They also recently streamed the Halo World Championships, another niche market.
"Cool, so they've got Halo fans and lacrosse junkies, Twitter's on the way up."
Again, this is correct, these are only smaller audiences, they're not likely to bring significant attention or ad dollars - but Twitter's also signed deals with Pac-12 university sports, ESL, Campus Insiders and various others, giving them coverage of a wide range of niche events, and their fans. Yes, these are all much smaller than the NFL, but this is where Twitter may actually win out. If they go solely for the big providers like the NFL, bigger players, like Amazon, will be waiting to take them on. But if they can sign up a lot of smaller, niche players, and cumulatively build a large audience, they could grow their audience through coverage volume. And by becoming the key home for these niche markets, it could also become the critical medium for advertisers looking to tap into each segment.
This would make their ad products more effective, more appealing - by cornering many key markets, Twitter could continue to build itself as the key news platform for each (which, for many, it already is anyway) while also providing advanced ad options that can help brands connect with each with increasingly specific, focused campaigns.
This is where Bloomberg comes in.
In the Wall Street Journal's article on the new Twitter/Bloomberg deal, Bloomberg CEO Justin Smith noted that:
"It is going to be focused on the most important news for an intelligent audience around the globe and it's going to be broader in focus than our existing network."
That second part is the important element. While Bloomberg already streams content 24/7 on other providers, through Twitter, with lower broadcast costs and reach to markets that are already using the platform for news purposes anyway, Bloomberg will be able to create more focused, niche offerings.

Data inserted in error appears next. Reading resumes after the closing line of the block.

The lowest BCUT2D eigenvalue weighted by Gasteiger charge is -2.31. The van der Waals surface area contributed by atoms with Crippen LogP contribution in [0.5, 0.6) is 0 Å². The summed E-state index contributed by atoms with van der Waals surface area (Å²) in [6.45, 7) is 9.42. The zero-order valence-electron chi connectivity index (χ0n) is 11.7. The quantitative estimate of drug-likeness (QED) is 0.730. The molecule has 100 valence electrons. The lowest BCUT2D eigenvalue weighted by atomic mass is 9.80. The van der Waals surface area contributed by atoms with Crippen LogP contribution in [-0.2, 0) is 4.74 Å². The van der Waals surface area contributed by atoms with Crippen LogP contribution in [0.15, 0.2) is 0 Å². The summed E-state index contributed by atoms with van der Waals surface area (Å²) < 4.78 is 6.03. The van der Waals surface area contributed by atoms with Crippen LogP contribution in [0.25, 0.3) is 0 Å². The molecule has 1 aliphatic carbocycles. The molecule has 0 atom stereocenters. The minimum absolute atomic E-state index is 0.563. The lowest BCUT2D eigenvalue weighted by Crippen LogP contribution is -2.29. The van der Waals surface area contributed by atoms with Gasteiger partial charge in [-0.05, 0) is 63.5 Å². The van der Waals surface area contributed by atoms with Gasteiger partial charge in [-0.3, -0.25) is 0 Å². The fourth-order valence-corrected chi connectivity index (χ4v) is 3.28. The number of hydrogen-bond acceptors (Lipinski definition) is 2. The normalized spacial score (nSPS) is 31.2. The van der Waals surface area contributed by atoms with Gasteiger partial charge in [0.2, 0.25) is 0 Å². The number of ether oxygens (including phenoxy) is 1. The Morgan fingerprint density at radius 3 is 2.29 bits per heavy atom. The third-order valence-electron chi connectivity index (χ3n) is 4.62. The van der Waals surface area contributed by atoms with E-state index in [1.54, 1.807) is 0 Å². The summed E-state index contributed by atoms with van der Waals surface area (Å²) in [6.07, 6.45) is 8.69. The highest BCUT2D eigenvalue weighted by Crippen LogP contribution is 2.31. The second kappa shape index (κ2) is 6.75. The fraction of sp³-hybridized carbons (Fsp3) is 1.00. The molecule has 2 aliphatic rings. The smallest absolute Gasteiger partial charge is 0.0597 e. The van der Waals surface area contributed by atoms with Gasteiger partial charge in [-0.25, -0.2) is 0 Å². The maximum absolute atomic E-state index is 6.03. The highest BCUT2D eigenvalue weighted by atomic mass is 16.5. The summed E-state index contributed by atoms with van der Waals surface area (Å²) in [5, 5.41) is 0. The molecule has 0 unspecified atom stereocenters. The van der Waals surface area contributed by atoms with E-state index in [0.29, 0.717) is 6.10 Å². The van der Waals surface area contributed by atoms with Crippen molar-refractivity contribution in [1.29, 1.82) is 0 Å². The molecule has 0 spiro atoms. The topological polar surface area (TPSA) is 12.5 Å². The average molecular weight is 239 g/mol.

For example, if you look at the Bloomberg TV schedule, the programming covers a broad scale market focus - there are some more specific programs in there (like 'Bloomberg Technology'), but overall it's breaking market news.
But Bloomberg reporters are obviously working all day long, they have the capability to create more focused channels. What if they had a stream solely focused on each individual market sector? One on 'Rates and Bonds', one on 'Currencies', one on 'Commodities'. What about one on 'Technology'? One on 'Politics'. Through streaming on Twitter, Bloomberg will have the capacity to do this - and in doing so, each individual stream could become the key channel for each corresponding sector.
Again, they won't be reaching the widest possible audience, but they don't have to - honing in on one sector could end up making each stream the key information source for that industry, and, if effective, also the key channel for advertisers looking to reach that specific market.
Previously, such an arrangement wouldn't be possible, because the costs involved in running several channels would be just too high, but the flexibility of live-streaming will provide such functionality. Sure, there's still costs involved in transferring video content at scale, but Twitter already has the infrastructure to cater for this, and if they can get it right, the ad dollars will be enough to offset it.
The question then comes down to whether Bloomberg has the resources available to create and stream focused broadcasts 24/7, but as noted, Bloomberg is already streaming in various markets 24/7, and they've said that they'll be looking to better utilize user-generated content, sourced from Twitter and curated by Bloomberg editors, for this purpose. This may actually give them a good test case to see whether market-specific content is the future - with on-demand TV rising, maybe, in future, Bloomberg can move to a totally online model, with industry-focused content leading the way.
While in a broader sense, it would be better for Twitter to stream big scale events every day, that's simply not possible - but there's industry and niche specific news and discussion happening on the platform every day. Their new TV deals will look to amplify this, and could, at scale, help further establish Twitter as they key real-time news source.
And if they're focusing on your sector, if could also become the key place you need to be to reach your target audience.
Follow Andrew Hutchinson on Twitter